1972 Errors and Omissions Insurance

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President Ross Tate reported to the membership at the 1972 Annual General Meeting that the long hoped for university course in higher survey education has been dropped as a result of all budgets at the University of Alberta being severely cut. President Tate said that the Association would regroup its forces and set a new plan of action.

In 1972, the Alberta Society of Survey Technicians and Technologists held their first meeting and a committee was established to study the feasibility of setting up a national council of survey associations. This national council became the Canadian Council of Land Surveyors in 1975.

President Tate reported that, in his visit to the BCLS Annual General Meeting, a commerce student had undertaken a socio-economic study of the surveying profession in British Columbia. The student intimated that he would be reluctant to take the responsibilities of a land surveyor unless the monetary rewards were in excess of $20,000 per year. With that in mind, the ALSA membership debated amendments to the recommended Tariff of Fees.

Information was presented to Council on the progress made thus far with regard to errors and omissions insurance for survey firms and later Council gave approval to circulate a letter and questionnaire on coverage to the membership but the number of responses was quite poor. However, by the end of the year, 30 plus firms had indicated that they would be interested in the E&O insurance program that would be initiated by a Calgary-based firm. It was then suggested that the other western provinces may be interested in obtaining insurance coverage through the same group plan.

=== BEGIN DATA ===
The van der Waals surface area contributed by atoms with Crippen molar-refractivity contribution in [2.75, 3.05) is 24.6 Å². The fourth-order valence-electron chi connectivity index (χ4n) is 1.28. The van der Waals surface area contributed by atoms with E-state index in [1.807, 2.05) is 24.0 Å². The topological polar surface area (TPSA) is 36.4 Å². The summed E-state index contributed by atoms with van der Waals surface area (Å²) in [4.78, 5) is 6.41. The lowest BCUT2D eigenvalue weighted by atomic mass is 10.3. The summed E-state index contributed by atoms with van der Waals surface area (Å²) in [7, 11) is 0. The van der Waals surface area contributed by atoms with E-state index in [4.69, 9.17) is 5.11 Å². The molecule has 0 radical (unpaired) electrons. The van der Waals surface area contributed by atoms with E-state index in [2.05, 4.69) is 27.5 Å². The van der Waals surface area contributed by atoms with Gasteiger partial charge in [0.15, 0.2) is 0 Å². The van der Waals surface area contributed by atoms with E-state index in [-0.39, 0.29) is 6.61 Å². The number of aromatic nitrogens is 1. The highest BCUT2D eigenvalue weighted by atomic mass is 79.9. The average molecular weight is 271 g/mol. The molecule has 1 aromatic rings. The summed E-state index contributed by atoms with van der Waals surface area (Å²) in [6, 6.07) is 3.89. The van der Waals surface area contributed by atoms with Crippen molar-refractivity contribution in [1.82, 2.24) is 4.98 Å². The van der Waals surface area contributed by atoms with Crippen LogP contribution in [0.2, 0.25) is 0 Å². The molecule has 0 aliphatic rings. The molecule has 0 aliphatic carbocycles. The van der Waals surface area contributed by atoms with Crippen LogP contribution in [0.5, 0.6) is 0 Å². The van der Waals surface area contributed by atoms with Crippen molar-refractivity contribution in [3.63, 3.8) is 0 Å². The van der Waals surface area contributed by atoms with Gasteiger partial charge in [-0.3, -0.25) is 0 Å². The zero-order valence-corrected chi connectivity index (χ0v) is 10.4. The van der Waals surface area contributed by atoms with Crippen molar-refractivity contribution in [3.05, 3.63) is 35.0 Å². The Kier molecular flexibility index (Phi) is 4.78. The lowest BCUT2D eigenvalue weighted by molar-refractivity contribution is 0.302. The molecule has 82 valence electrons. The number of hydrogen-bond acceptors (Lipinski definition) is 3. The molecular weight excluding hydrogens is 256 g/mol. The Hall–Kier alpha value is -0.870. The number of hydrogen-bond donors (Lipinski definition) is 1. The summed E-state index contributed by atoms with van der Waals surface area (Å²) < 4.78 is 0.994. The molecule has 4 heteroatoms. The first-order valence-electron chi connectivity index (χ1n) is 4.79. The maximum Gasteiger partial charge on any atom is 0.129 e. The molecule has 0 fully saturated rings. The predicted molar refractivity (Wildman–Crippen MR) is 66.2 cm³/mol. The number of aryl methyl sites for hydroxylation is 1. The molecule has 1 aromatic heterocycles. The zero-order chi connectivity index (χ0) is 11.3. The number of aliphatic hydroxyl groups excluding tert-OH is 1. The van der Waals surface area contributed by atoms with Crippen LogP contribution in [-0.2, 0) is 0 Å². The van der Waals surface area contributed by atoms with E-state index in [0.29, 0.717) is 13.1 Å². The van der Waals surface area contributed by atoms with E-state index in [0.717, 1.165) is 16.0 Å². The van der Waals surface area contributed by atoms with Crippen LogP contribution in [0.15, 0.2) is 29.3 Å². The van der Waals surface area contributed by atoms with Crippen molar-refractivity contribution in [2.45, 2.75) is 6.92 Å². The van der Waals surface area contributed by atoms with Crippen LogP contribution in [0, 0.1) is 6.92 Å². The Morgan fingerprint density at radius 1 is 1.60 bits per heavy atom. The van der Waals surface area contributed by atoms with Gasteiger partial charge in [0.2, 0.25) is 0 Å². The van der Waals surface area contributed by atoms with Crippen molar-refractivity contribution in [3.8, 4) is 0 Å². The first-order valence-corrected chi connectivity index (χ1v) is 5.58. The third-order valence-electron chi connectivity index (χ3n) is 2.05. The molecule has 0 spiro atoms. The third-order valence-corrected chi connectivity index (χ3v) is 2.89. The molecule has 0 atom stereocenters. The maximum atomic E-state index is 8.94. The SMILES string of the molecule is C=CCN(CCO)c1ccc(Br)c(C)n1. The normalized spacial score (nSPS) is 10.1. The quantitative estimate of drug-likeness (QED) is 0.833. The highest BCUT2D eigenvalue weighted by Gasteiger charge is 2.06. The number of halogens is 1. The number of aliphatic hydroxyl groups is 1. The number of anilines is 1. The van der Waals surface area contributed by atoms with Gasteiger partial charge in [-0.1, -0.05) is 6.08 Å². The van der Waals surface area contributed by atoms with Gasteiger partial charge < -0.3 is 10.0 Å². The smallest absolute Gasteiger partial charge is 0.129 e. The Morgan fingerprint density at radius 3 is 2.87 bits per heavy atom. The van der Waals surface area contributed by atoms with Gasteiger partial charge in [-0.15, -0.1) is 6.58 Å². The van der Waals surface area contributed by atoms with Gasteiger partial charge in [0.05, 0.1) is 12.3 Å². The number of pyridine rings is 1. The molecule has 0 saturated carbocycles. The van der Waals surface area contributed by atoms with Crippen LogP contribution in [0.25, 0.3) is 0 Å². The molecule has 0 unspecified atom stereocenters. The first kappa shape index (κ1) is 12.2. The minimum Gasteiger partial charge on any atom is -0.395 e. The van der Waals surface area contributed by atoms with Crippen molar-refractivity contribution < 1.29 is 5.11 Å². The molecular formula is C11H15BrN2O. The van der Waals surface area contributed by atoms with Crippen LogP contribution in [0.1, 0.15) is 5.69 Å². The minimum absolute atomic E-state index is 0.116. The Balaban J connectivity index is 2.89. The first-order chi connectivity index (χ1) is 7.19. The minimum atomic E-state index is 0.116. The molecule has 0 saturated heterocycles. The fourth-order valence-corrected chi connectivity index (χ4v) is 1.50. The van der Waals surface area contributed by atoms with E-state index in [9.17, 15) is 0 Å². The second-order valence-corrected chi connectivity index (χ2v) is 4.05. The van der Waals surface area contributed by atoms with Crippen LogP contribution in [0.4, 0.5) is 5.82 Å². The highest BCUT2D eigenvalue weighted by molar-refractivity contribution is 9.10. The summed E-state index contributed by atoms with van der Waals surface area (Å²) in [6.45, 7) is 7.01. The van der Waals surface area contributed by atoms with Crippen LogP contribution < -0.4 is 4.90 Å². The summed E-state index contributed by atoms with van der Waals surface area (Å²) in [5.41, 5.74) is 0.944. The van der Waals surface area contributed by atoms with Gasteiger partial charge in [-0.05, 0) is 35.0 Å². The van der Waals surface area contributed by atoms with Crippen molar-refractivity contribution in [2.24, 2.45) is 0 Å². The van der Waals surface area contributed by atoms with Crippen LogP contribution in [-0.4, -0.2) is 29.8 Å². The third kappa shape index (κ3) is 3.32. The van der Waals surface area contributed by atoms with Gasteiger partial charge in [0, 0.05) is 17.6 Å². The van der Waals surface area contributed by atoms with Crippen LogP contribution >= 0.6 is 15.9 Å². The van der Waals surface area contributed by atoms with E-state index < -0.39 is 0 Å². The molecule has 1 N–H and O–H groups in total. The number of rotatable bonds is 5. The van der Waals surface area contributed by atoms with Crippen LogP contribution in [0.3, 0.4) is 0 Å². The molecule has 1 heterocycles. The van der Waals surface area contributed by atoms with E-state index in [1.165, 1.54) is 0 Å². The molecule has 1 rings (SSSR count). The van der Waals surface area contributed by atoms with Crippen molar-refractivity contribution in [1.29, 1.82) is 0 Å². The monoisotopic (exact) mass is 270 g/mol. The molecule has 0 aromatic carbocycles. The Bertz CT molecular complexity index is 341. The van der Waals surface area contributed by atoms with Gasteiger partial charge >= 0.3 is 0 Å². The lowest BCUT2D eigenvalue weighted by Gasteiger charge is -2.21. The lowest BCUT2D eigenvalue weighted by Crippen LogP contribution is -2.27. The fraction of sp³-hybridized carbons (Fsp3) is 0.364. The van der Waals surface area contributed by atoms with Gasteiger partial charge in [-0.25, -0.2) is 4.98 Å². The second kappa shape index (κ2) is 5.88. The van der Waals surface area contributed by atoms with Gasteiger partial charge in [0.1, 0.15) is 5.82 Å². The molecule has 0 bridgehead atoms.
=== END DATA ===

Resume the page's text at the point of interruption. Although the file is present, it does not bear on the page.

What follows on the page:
At the same time, Council reviewed draft regulations to govern all surveys in unsurveyed territory, as well as Ontario's proposal for an expanded profession, the Code of Ethics and the Association's by-laws.

There was considerable concern that consideration should be given to define branch and field offices and whether they should be manned by qualified personnel, with the possibility of having new by-laws introduced. It was also mentioned that some consideration be given to bringing limited companies under the scope of the Association. This situation must have prompted Council to adopt policy statements that survey firms listing their name in the telephone directory yellow pages under the ALS block be required to show the names of the Alberta Land Surveyor resident at those locations.


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